The biggest takeaway from that initial Times story is that the NFL had fudged its concussion data. What had been known until then was that the league had been using specious logic to make spurious claims. The Times’s discovery was enormous, but it came years after the league had gotten deep into settlement talks with the thousands of former players who had sued it for concealing its knowledge of potential links between football-related head injuries and the onset of degenerative brain disorders. The insurers are still trying to suss out what the NFL knew and when it knew it, and whether or how this might have influenced the league’s decision to manipulate its data, which the insurers argue would cancel their obligation to cover the hundreds of millions of dollars in settlement claims and legal fees.

Per The Athletic’s Daniel Kaplan, who was first to report on Justice Masley’s ruling, the NFL initially sued the insurers back in 2012 to ensure coverage as the players’ class-action gained momentum. The insurers’ suit against the league, which in part alleges that the league settled with the players without conducting any discovery or taking a single deposition, has grown to include more than 30 co-plaintiffs, though some have since settled, including one as recently as last month. The parties have been warring over what to include in discovery, and the NFL has blown off multiple deadlines for submitting discovery materials, which is what led to the appointment of the special referee as mediator. Numerous case filings and exhibits have been redacted or filed under seal.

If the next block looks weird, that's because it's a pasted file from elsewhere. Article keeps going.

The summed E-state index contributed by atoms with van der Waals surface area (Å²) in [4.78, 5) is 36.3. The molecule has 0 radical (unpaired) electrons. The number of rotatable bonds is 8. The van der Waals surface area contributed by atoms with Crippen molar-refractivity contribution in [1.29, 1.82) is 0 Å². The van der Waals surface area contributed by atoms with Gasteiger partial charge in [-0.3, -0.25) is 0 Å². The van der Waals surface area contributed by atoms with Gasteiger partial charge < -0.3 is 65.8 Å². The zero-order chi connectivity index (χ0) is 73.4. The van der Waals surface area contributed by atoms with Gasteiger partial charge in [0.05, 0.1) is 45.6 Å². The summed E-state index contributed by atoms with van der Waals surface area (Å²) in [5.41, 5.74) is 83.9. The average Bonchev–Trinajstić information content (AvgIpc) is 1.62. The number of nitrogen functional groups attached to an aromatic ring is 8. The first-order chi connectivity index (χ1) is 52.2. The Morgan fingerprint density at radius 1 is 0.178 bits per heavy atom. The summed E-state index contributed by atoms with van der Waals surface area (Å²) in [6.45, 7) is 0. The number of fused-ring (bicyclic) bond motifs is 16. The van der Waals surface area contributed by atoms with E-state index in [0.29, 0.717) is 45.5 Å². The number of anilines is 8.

There have also been other indicators of just how nasty this has become. Back in June, per Kaplan, nearly 30 attorneys were present for a contentious hearing before Justice Masley. A lawyer for the insurance side brought a copy of the 2013 book League of Denial into the courtroom and left it on a table facing the judge for the duration of the 75-minute hearing. Frustrated by the league’s stall tactics, the insurance companies in December 2017 subpoenaed all 32 teams, even though the teams are not party to the case. In April, after more inaction from the league, the insurers filed actions in those states to enforce the subpoenas, which resulted in the league seeking a temporary stay, which in turn was granted. But this allegation, outlined in an April 29 letter to Justice Masley from one of the insurers’ lawyers in response to the league’s stay request, is a perfect indication of the sort of circular tactics the NFL has used to delay discovery:

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So: The insurers subpoenaed the teams because that’s what the league said it wanted, only to have the league turn around and claim it was too burdensome for teams in 22 different states to answer subpoenas.

The league has claimed, in turn, that it has been also burdened by the extent of the insurers’ discovery requests. At that June hearing, per Kaplan, a league attorney told Justice Masley three million documents had been searched and that 14,000 documents had been handed over. And in Justice Masley’s recent ruling, she noted that the NFL had already forked over 710,000 documents.


Justice Masley’s ruling sided with the NFL by requiring the insurance companies to hand over reinsurance and financial reserve information, since the league wants to be sure the insurers aren’t covering for their inability to assume their risk obligation with the NFL. Likewise, she upheld the special referee’s denial of the insurers’ requests to allow the names “Bennet” and “Will Smith” to be used as electronic search terms. “Bennet” refers to Dr. Bennet Omalu, the neuropathologist who first identified CTE. “Will Smith” portrayed Omalu in the 2015 film Concussion.

Justice Masley’s decision can be read below: